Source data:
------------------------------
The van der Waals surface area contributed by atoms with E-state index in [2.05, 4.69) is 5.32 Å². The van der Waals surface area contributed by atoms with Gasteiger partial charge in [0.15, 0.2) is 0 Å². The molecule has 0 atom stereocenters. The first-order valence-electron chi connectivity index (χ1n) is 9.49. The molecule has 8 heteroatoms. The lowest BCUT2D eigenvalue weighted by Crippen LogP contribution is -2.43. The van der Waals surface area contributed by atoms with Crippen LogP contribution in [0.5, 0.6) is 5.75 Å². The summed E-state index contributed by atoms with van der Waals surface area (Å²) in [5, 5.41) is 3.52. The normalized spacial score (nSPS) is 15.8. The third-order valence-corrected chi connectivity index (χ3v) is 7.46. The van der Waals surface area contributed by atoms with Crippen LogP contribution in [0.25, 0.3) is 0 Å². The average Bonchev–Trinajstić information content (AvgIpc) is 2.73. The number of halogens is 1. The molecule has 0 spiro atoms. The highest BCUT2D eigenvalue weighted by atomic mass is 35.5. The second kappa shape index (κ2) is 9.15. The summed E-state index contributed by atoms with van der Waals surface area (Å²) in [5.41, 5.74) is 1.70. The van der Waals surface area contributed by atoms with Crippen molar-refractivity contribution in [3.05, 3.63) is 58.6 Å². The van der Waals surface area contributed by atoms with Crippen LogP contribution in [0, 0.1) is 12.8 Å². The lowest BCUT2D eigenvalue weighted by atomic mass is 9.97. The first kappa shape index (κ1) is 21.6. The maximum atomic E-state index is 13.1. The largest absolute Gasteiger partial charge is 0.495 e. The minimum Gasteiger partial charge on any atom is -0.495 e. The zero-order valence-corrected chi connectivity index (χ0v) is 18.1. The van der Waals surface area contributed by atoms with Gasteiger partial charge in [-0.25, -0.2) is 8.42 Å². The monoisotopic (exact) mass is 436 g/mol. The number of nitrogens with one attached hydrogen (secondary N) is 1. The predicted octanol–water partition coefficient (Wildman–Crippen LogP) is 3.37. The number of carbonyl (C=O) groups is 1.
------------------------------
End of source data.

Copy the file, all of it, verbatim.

The van der Waals surface area contributed by atoms with E-state index in [2.05, 4.69) is 5.32 Å². The van der Waals surface area contributed by atoms with Gasteiger partial charge in [0.15, 0.2) is 0 Å². The molecule has 0 atom stereocenters. The first-order valence-electron chi connectivity index (χ1n) is 9.49. The molecule has 8 heteroatoms. The lowest BCUT2D eigenvalue weighted by Crippen LogP contribution is -2.43. The van der Waals surface area contributed by atoms with Crippen LogP contribution in [0.5, 0.6) is 5.75 Å². The summed E-state index contributed by atoms with van der Waals surface area (Å²) in [5, 5.41) is 3.52. The normalized spacial score (nSPS) is 15.8. The third-order valence-corrected chi connectivity index (χ3v) is 7.46. The van der Waals surface area contributed by atoms with Crippen LogP contribution in [0.25, 0.3) is 0 Å². The average Bonchev–Trinajstić information content (AvgIpc) is 2.73. The number of halogens is 1. The molecule has 0 spiro atoms. The highest BCUT2D eigenvalue weighted by atomic mass is 35.5. The second kappa shape index (κ2) is 9.15. The summed E-state index contributed by atoms with van der Waals surface area (Å²) in [5.41, 5.74) is 1.70. The van der Waals surface area contributed by atoms with Crippen molar-refractivity contribution in [3.05, 3.63) is 58.6 Å². The van der Waals surface area contributed by atoms with Crippen LogP contribution in [0, 0.1) is 12.8 Å². The lowest BCUT2D eigenvalue weighted by atomic mass is 9.97. The first kappa shape index (κ1) is 21.6. The maximum atomic E-state index is 13.1. The largest absolute Gasteiger partial charge is 0.495 e. The minimum Gasteiger partial charge on any atom is -0.495 e. The zero-order valence-corrected chi connectivity index (χ0v) is 18.1. The van der Waals surface area contributed by atoms with Gasteiger partial charge in [-0.25, -0.2) is 8.42 Å². The monoisotopic (exact) mass is 436 g/mol. The number of nitrogens with one attached hydrogen (secondary N) is 1. The predicted octanol–water partition coefficient (Wildman–Crippen LogP) is 3.37. The number of carbonyl (C=O) groups is 1.